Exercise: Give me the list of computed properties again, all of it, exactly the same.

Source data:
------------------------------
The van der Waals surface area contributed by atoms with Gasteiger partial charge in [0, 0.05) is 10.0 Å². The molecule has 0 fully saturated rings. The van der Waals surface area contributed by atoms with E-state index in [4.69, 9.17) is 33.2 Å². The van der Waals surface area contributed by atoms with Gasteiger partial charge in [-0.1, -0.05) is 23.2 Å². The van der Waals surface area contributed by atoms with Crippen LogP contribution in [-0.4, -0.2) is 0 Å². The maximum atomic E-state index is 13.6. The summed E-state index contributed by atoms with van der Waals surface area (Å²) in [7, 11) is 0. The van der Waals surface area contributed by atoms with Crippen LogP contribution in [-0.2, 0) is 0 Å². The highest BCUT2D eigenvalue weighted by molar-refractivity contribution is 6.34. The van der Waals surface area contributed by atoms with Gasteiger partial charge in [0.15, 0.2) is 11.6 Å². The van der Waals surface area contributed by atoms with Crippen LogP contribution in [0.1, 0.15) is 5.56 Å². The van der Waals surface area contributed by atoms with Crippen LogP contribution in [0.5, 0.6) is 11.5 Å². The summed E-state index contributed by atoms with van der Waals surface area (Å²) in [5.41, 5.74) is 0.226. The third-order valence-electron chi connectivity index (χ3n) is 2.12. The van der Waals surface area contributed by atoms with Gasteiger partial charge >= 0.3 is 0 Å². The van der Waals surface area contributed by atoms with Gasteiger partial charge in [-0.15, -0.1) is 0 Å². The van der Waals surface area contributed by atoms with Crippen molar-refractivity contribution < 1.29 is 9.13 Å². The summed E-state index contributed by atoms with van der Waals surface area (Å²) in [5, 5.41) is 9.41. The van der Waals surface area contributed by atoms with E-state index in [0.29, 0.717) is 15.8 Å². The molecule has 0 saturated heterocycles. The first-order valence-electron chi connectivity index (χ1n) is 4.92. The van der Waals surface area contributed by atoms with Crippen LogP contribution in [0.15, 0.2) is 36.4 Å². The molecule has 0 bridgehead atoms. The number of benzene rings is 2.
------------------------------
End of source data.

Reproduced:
The van der Waals surface area contributed by atoms with Gasteiger partial charge in [0, 0.05) is 10.0 Å². The molecule has 0 fully saturated rings. The van der Waals surface area contributed by atoms with E-state index in [4.69, 9.17) is 33.2 Å². The van der Waals surface area contributed by atoms with Gasteiger partial charge in [-0.1, -0.05) is 23.2 Å². The van der Waals surface area contributed by atoms with Crippen LogP contribution in [-0.4, -0.2) is 0 Å². The maximum atomic E-state index is 13.6. The summed E-state index contributed by atoms with van der Waals surface area (Å²) in [7, 11) is 0. The van der Waals surface area contributed by atoms with Crippen LogP contribution in [-0.2, 0) is 0 Å². The highest BCUT2D eigenvalue weighted by molar-refractivity contribution is 6.34. The van der Waals surface area contributed by atoms with Gasteiger partial charge in [0.15, 0.2) is 11.6 Å². The van der Waals surface area contributed by atoms with Crippen LogP contribution in [0.1, 0.15) is 5.56 Å². The van der Waals surface area contributed by atoms with Crippen LogP contribution in [0.5, 0.6) is 11.5 Å². The summed E-state index contributed by atoms with van der Waals surface area (Å²) in [5.41, 5.74) is 0.226. The third-order valence-electron chi connectivity index (χ3n) is 2.12. The van der Waals surface area contributed by atoms with Gasteiger partial charge >= 0.3 is 0 Å². The van der Waals surface area contributed by atoms with Gasteiger partial charge in [-0.15, -0.1) is 0 Å². The van der Waals surface area contributed by atoms with Crippen molar-refractivity contribution < 1.29 is 9.13 Å². The summed E-state index contributed by atoms with van der Waals surface area (Å²) in [5, 5.41) is 9.41. The van der Waals surface area contributed by atoms with E-state index in [0.29, 0.717) is 15.8 Å². The molecule has 0 saturated heterocycles. The first-order valence-electron chi connectivity index (χ1n) is 4.92. The van der Waals surface area contributed by atoms with Crippen LogP contribution in [0.15, 0.2) is 36.4 Å². The molecule has 0 bridgehead atoms. The number of benzene rings is 2.